Batsheva brings poetic ‘Sadeh21’ to Bay Area 

click to enlarge The Israel dance troupe Batsheva is known for its innovative performances and unusual teaching methods. - GADI DAGON/SF PERFORMANCES
  • GADI DAGON/SF PERFORMANCES
  • The Israel dance troupe Batsheva is known for its innovative performances and unusual teaching methods.
When asked to describe “Sadeh21,” the 2011 full-length work Batsheva Dance Company is bringing to the Yerba Buena Center for the Arts this week, dancer Bobbi Smith is at a loss for words.

“You just have to see it. It has scene after scene of gorgeous moments ... a collection of individuals create a universal picture, a poem,” says Smith, who has been with the acclaimed Israeli dance troupe for 10 years.

Choreographed by Batsheva company director Ohad Naharin, “Sadeh21” (set to music by Brian Eno and David Darling and others) is one of Smith’s favorite pieces, and from the excitement in her voice, you would think she had just joined the troupe.

It “gives you space to dream inside of it, to connect to it on so many levels,” adds Smith, describing “Sadeh21,” which is composed in 21 movement studies.

Naharin, who has headed Batsheva for nearly 25 years, is known not only for amazing choreography, but for his specialized training, called gaga.

Often referred to by dancers and himself as a “movement language,” gaga is a hyper-responsive and fluid way of creating movement. In gaga classes, students respond to words spoken by the instructor. If the teacher says “soft” to a roomful of 30 dancers, there will be 30 different physical interpretations of that word. Batsheva dancers have an astonishingly dexterous physicality, and many of them, like Smith, have abandoned all forms of traditional training: no yoga, no barre, just gaga.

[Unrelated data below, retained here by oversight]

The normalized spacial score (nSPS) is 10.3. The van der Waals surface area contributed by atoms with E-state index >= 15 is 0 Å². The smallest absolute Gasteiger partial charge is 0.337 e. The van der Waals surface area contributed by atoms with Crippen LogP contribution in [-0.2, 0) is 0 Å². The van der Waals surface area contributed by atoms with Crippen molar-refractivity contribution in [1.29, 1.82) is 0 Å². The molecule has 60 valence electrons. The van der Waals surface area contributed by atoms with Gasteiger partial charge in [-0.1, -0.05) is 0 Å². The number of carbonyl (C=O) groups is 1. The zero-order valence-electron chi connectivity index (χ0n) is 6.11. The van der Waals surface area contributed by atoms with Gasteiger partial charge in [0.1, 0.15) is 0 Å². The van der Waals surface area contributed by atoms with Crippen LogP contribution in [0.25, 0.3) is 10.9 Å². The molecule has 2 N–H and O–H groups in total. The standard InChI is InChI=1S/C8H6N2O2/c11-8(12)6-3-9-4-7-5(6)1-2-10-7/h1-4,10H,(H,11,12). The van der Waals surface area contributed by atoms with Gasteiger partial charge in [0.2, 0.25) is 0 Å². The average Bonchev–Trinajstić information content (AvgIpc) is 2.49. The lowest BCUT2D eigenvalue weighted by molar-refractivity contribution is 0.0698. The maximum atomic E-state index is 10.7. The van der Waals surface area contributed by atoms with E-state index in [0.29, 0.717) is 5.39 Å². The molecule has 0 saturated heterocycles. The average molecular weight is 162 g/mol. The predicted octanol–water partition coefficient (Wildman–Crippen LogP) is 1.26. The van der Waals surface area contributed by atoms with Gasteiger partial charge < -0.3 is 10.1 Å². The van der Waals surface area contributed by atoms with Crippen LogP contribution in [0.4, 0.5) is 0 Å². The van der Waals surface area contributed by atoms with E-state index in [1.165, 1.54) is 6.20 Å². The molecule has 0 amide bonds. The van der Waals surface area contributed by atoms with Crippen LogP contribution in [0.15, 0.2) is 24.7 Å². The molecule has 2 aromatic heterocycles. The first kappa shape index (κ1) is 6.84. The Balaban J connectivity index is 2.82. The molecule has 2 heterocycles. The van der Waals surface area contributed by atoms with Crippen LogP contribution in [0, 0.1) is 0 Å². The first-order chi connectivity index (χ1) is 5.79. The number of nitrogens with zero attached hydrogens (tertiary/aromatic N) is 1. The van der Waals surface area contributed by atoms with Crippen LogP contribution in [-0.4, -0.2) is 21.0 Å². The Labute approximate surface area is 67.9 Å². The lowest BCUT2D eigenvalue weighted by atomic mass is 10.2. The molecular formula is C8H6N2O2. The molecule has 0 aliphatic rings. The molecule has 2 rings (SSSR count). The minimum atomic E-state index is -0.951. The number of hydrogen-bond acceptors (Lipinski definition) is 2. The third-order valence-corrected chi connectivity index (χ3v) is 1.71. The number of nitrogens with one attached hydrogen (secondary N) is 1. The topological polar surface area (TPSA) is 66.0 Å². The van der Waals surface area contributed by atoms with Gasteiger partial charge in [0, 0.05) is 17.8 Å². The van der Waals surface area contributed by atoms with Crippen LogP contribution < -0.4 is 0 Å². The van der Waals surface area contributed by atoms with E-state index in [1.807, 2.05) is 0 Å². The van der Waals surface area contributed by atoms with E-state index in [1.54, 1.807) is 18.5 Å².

But gaga classes are different from composed works by Naharin. His choreographic voice is both consistent and versatile, and his pieces are far from chaotic. Staged with precision, yet allowing for a dancer’s individuality, his dances are masterful, taut and well-honed works of art.

“I’ve always felt he is a master of time,” Smith says. “I’ve always been moved by how he constructs time, how it rides in a piece and through the piece.”

And while Naharin’s stamp is firmly on “Sadeh21,” it was composed in collaboration with his dancers’ choreographic input.

“‘Sadeh21’ is extreme physicality that turns into emotion and a life force, but starting from physicality,” Smith says. “Ohad said it was as much our responsibility as his, but of course he crafted it, molded it and played with it.”

Batsheva’s visit also includes classes. On Friday, Batsheva dancers will teach gaga at the ODC Dance Commons, in call-and-response type sessions that are a far cry from dance classes with strict choreography.

“I like the communication of a gaga class,” Smith says. “I love giving people space to listen to their bodies and sensations and remind them how much joy is inside of their body. Effort can be the most beautiful thing. I like getting people to let go and find pleasure.”

IF YOU GO

Batsheva Dance Company

Presented by San Francisco Performances

Where: Yerba Buena Center for the Arts Theater, 700 Howard St., S.F.

When: 7:30 p.m. Thursday-Friday, 2 p.m. Saturday

Tickets: $40 to $70

Contact: (415) 978-2787, www.ybca.org, www.batsheva.co.il

Note: Gaga classes are Friday at 11:30 a.m. for dancers and 1 p.m. for nondancers at ODC Dance Commons, 351 Shotwell St., S.F; cost is $20, call (415) 549-8519 to reserve.

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Lauren Gallagher

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